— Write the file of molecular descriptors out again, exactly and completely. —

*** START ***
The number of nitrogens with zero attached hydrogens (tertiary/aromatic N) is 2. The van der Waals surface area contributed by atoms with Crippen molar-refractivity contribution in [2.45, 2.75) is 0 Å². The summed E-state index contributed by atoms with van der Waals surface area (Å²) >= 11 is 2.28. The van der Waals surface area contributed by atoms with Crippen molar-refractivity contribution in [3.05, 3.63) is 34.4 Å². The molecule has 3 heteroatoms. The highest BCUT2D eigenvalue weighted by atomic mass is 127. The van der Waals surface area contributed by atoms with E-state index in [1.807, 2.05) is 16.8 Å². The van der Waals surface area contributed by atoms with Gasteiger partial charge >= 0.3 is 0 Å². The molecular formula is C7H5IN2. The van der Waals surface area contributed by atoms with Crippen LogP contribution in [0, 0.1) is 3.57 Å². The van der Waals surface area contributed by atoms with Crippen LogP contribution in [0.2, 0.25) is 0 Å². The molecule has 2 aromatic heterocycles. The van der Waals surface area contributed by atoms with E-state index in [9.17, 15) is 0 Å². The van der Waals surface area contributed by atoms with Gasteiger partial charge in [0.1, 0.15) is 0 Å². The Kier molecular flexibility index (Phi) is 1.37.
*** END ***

The number of nitrogens with zero attached hydrogens (tertiary/aromatic N) is 2. The van der Waals surface area contributed by atoms with Crippen molar-refractivity contribution in [2.45, 2.75) is 0 Å². The summed E-state index contributed by atoms with van der Waals surface area (Å²) >= 11 is 2.28. The van der Waals surface area contributed by atoms with Crippen molar-refractivity contribution in [3.05, 3.63) is 34.4 Å². The molecule has 3 heteroatoms. The highest BCUT2D eigenvalue weighted by atomic mass is 127. The van der Waals surface area contributed by atoms with E-state index in [1.807, 2.05) is 16.8 Å². The van der Waals surface area contributed by atoms with Gasteiger partial charge >= 0.3 is 0 Å². The molecular formula is C7H5IN2. The van der Waals surface area contributed by atoms with Crippen LogP contribution in [0, 0.1) is 3.57 Å². The van der Waals surface area contributed by atoms with Crippen LogP contribution in [0.2, 0.25) is 0 Å². The molecule has 2 aromatic heterocycles. The van der Waals surface area contributed by atoms with E-state index in [9.17, 15) is 0 Å². The van der Waals surface area contributed by atoms with Gasteiger partial charge in [0.1, 0.15) is 0 Å². The Kier molecular flexibility index (Phi) is 1.37.